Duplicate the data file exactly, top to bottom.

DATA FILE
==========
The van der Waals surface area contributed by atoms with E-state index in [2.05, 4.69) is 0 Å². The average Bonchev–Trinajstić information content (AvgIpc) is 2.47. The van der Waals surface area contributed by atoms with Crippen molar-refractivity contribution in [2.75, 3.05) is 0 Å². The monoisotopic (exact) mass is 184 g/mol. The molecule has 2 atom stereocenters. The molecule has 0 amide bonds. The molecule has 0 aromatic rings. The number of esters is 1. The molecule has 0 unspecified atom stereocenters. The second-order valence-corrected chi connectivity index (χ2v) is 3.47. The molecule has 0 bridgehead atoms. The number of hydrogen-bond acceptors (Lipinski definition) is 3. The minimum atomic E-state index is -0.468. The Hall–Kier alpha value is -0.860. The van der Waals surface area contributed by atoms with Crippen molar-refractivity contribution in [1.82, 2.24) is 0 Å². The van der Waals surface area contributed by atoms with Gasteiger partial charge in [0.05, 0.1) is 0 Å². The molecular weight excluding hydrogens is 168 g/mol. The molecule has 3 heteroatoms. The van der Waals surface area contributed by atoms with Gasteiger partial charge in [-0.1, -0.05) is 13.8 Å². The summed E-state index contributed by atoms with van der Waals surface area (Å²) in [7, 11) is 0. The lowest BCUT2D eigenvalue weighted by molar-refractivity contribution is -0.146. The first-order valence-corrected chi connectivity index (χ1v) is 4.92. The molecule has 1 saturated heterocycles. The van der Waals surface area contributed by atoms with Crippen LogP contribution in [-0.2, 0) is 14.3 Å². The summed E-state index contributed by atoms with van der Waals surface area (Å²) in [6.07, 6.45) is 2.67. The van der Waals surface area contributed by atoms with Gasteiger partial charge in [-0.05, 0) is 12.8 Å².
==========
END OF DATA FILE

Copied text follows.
The van der Waals surface area contributed by atoms with E-state index in [2.05, 4.69) is 0 Å². The average Bonchev–Trinajstić information content (AvgIpc) is 2.47. The van der Waals surface area contributed by atoms with Crippen molar-refractivity contribution in [2.75, 3.05) is 0 Å². The monoisotopic (exact) mass is 184 g/mol. The molecule has 2 atom stereocenters. The molecule has 0 amide bonds. The molecule has 0 aromatic rings. The number of esters is 1. The molecule has 0 unspecified atom stereocenters. The second-order valence-corrected chi connectivity index (χ2v) is 3.47. The molecule has 0 bridgehead atoms. The number of hydrogen-bond acceptors (Lipinski definition) is 3. The minimum atomic E-state index is -0.468. The Hall–Kier alpha value is -0.860. The van der Waals surface area contributed by atoms with Crippen molar-refractivity contribution in [1.82, 2.24) is 0 Å². The van der Waals surface area contributed by atoms with Gasteiger partial charge in [0.05, 0.1) is 0 Å². The molecular weight excluding hydrogens is 168 g/mol. The molecule has 3 heteroatoms. The van der Waals surface area contributed by atoms with Gasteiger partial charge in [-0.1, -0.05) is 13.8 Å². The summed E-state index contributed by atoms with van der Waals surface area (Å²) in [7, 11) is 0. The lowest BCUT2D eigenvalue weighted by molar-refractivity contribution is -0.146. The first-order valence-corrected chi connectivity index (χ1v) is 4.92. The molecule has 1 saturated heterocycles. The van der Waals surface area contributed by atoms with Crippen LogP contribution in [-0.2, 0) is 14.3 Å². The summed E-state index contributed by atoms with van der Waals surface area (Å²) in [6.07, 6.45) is 2.67. The van der Waals surface area contributed by atoms with Gasteiger partial charge in [-0.05, 0) is 12.8 Å².